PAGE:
Move from defense to offense with preventative IT security

June 20, 20173 Minute Read

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In sports lexicon, it’s said defense wins championships. But when it comes to IT security, playing offense and relying on preventative security controls for printers will actually score the most points for your business.

You can attribute this shift to the constantly evolving nature of vulnerabilities. To keep up and stay one step ahead of new forms of attack, businesses must act fast and invest in the areas that need protection the most in their IT environments. This explains why IT security spending isn’t decreasing—in fact, Gartner expects it to grow from $90 billion in 2017 to $113 billion by 2020. This change in attitude will likely dictate where the dollars are spent during the next few years, as well.

Build a deep security moat

The past decade saw a ton of IT cash spent preparing for the cloud and software-based networking systems. Old firewalls, switches, and routers have been replaced with newer and more capable hardware. Large cloud platforms have been implemented and hardened. The drawbridge is up, and the security moat protecting organizations has been filled and fully modernized.

These walls are pretty good at keeping the bad guys away, but the perimeter still needs heavy monitoring to make sure problems are properly identified at the edges of a network before something bad happens. As Gartner points out, for the next few years, ITDMs will spend more on endpoint detection and response (EDR), software-defined segmentation, cloud access security brokers (CASBs), and user and entity behavior analytics (UEBA). These complex tools will become essential to handling the interior of the security perimeter.

Rise of the automated attacks

The scary part of IT security today—and what can afflict seemingly innocuous devices, like printers—are automated attacks. Botnets, for example, are persistent in how they attack. Boots on the ground are essential in detecting the abnormal. You need to educate users to alert IT to any weirdness going on, such as devices not behaving correctly, performance issues, or any subtle yet noticeable changes. Any of these symptoms can prove more nefarious than they first appear. A user may try to uninstall an unwanted browser toolbar or puzzle momentarily over unexpected installs, but these are subtle issues IT should know about.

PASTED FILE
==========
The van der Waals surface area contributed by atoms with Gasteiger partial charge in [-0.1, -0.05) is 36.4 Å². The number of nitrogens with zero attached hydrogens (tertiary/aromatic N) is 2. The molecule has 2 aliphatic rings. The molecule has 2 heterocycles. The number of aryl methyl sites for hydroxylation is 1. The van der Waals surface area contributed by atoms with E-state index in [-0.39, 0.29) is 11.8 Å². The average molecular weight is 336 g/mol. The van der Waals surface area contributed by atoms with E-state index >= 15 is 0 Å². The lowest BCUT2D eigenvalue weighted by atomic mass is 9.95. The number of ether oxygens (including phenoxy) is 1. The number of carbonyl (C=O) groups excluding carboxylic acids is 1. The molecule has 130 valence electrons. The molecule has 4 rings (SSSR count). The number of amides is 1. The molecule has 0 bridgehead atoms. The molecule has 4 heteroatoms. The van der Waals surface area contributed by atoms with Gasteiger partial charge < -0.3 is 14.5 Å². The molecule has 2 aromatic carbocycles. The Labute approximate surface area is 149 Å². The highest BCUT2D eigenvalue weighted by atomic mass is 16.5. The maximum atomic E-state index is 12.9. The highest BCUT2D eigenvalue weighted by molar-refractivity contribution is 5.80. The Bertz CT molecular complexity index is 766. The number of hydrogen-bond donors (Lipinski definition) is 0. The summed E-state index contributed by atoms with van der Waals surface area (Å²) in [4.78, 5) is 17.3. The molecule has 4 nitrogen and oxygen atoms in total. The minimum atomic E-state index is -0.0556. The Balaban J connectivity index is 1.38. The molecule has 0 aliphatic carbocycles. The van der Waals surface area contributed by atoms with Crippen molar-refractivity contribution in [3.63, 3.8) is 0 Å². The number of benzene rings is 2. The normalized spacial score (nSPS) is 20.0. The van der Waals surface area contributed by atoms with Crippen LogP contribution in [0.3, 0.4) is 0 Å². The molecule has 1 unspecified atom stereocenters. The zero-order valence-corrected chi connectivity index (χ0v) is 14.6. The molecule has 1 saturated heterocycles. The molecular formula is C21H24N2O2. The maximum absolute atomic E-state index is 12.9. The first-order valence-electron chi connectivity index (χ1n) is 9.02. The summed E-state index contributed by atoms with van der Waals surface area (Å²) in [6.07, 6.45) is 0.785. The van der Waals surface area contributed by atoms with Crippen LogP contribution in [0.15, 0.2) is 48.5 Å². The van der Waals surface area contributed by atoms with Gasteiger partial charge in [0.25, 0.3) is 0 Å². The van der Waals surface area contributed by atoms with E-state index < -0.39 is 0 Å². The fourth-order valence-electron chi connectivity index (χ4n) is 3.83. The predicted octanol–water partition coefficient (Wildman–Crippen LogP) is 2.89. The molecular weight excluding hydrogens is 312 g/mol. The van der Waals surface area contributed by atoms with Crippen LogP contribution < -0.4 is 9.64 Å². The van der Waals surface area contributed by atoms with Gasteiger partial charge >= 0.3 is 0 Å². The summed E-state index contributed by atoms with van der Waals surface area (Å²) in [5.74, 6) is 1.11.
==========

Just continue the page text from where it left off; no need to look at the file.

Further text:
IT also needs to take each and every report seriously. Even if it’s a false alarm, don’t let yourself get jaded. Your tech team should take advantage of teachable moments to ensure users are aware of the danger. Security moats are well and good, but we’ve seen systems, like the Dallas early warning system, be susceptible to these types of clever attacks, setting off 156 alarms throughout the city.

Predictive analytics is no security catchall

The ability to detect certain actions before they occur can save IT security time, money, and headaches. This is the idea behind predictive analytics, a newer growth sector expected to blow up in the coming years. The concept basically has IT managers salivating, since it could help them sleep better at night.

But this field is more guesswork than science, so far. Predictive analytics can take data and possibly detect potential “badness” that could happen in the future, but IT security still needs to be a human-intensive endeavor. People play a vital role in preventing intrusions and attacks.

This includes keeping users abreast of change management, individual security issues, and reporting. Users are often the first line of defense, and predictive analytics can’t replace the human element of keeping systems safe. That said, by combining the human element with preventative security controls for endpoints, such as printers and PCs, you can better protect your IT environment in the long run. Just remember: It’s the combination of efforts that matters.

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